Old school, new school: On call and ticked off
Jeremy Campfield, DVM
Dr. Jeremy Campfield lives near Sacramento with his family, including an aging mini Aussie and an obstreperous pitbull mix that some mistake for a chocolate Lab (to the delight of her owners). When the family is not getting their hands dirty in the garden, Dr. Campfield indulges in his love for the outdoors with hiking, kitesurfing and climbing aboard any two-wheeled contraption. Please remember: Watch for cyclists, share the road, and pass them like you love them!
Dr. Greenskin is finally ready to set Dr. Codger straight on what she really thinks about some of the ways he does business in his veterinary clinic. Nothing can hold her back nowexcept for the intercom.
Illustration by Ryan OstranderAs much as Dr. Greenskin wants to spend just a bit more time possibly deliberating about maybe taking on perhaps a little more responsibility at the hospital, she hasn't had an opportunity to sit down and think through it yet. Yes, she's being wishy-washy. And keep in mind that Dr. Codger's generation places tremendous value on decisiveness.
The prospect of becoming more invested in both her profession and the clinic is exciting but terrifying. Dr. Greenskin is a cautious planner. Deciding whether or not to make a huge business investment is going to take serious focus and time-we're talking years.
Time isn't the only hindrance, however. Part of what's been slowing Dr. Greenskin down is an issue so blatantly problematic she's been unable to utter a word about it to Dr. Codger-namely, his antiquated views about emergency medicine, boarding animals and on-call duties.
Codger doesn't see a need to pay additional kennel staff on the weekends since he's compensating an on-call doctor. (To clarify, if it's written in the contract, that means the doctor is being compensated. Fairness of the rate is another matter.) Doc Codger talks constantly about how he worked by himself for the first several decades of building the business-so them young'uns gotta pay their dues!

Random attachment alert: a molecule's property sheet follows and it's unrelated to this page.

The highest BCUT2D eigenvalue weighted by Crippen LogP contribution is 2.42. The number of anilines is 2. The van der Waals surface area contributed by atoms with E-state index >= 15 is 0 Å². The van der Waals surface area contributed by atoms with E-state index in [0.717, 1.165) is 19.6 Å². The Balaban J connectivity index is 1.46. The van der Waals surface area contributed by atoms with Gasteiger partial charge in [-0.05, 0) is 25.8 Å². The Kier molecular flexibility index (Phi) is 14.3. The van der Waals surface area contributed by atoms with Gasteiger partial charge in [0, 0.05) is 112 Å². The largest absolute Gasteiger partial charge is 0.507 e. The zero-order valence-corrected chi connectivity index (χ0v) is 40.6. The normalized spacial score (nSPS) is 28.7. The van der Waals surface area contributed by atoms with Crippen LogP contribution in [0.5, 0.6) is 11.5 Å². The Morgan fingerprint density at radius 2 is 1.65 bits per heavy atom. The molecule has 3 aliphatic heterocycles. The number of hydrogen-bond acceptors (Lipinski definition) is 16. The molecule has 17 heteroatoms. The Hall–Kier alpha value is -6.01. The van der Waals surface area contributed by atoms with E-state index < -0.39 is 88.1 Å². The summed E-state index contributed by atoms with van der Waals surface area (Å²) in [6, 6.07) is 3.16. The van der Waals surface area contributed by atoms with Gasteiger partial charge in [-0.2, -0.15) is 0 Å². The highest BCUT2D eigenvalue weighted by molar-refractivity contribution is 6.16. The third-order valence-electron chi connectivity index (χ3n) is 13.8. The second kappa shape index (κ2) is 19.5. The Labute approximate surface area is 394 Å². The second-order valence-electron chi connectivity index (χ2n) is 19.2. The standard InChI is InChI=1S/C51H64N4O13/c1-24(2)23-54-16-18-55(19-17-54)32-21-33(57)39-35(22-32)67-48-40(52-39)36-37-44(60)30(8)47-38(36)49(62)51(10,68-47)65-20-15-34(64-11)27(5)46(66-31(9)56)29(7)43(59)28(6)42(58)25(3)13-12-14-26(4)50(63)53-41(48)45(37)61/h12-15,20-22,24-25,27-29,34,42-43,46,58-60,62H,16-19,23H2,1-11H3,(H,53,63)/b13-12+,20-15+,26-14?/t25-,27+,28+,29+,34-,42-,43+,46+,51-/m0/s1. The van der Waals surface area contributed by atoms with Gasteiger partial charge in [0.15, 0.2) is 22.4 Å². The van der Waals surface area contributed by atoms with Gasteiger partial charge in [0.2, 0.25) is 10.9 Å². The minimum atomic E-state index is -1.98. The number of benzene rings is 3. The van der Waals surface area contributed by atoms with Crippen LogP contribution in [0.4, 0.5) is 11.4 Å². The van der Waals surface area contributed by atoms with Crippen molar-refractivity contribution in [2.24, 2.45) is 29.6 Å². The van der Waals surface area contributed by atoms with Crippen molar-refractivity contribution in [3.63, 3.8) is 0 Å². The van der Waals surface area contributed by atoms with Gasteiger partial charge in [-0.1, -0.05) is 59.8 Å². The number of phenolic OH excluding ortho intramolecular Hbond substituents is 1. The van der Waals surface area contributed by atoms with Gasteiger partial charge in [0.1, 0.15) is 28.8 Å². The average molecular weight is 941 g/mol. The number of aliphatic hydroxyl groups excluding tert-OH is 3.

Interestingly, not once has young Dr. Greenskin suggested that newer veterinarians or team members owe any dues to people nearing their expiration date. Call it a paradigm shift, but Dr. Greenskin expects people to work hard for the sake of doing right by patients, clients and coworkers, not to prove their mettle to more seasoned colleagues.
Nevertheless, twice a day on her on-call weekends and holidays, poor Dr. Greenskin sucks it up and heads over to the clinic to take care of the boarders. As for those after-hours emergencies, having to instruct pet owners how to restrain patients for blood work and radiographs in the absence of other staff raises ethical and legal concerns for the young doctor-not to mention how unnerving it is to be by herself at 2 a.m., even with the “best” clients.
Given that the practice is only two docs deep, Dr. Greenskin's seemingly perpetual newbie status has earned her the brunt of this unfortunate arrangement. When Greenskin first took the job, being on call didn't seem like a big deal. Now that she's settled in, even the nights she doesn't get called in are becoming more of a burden. When Greenskin reviewed last year's calendar, she was unable to enjoy so much as a sip of her favorite pinot grigio for months on end. And if her exorbitant expenditures on Amazon movies from the past year are any indication, her social life is suffering.
Dr. Greenskin is starting to consider these issues in the context of possibly owning the practice in the future. She knows that clinic valuation is based on gross income and profitability. The shoestring emergency services and problematic boarding profits all add up and factor into the price she will have to pay to get a piece (or all) of the business.
Greenskin is beginning to wonder if it makes sense to buy into something she doesn't wholeheartedly support. Her other options are to change her own views on the subjects or come up with a creative rearrangement that makes things more palatable.
As Dr. Greenskin mulls over the situation in between scribbling in her paper charts, good Dr. Codger strides into the break room to grab a crunchy dill pickle (which are always well-stocked). This room is lovingly referred to by clinic employees as “the dungeon.” It's hard to pinpoint whether it's the Civil War-era mold spores on the baseboards or the 1950s fiberglass kennels that have taken on a new life as employee cubbies that give the room its distinct utilitarian flair.
Dr. Codger is all smiles and praise while gnashing on the pickle. On this day, however, something gives him pause in his attempts to convince his associate to pick up the reins. She has a different air about her.
Meanwhile, Dr. Greenskin is getting up her nerve. She breaks the silence, her voice wavering: “I need to have a very serious talk with you, Dr. Codger.”
At that instant, the intercom phone system crackles loudly. It's the new head veterinary assistant. “I need both doctors in the treatment area right away! Something is going really, really wrong. I think this might be an emergency!” Dr. Greenskin bolts and Dr. Codger hobbles out of the vinegar-scented dungeon.
Will this conversation ever take place? Or will it just get swept under the rug again? Will there ever be 10 minutes without an animal or human crisis so the two doctors can make some forward progress?
Dr. Jeremy Campfield works in general practice in California's Sacramento Valley. He is an avid kiteboarder.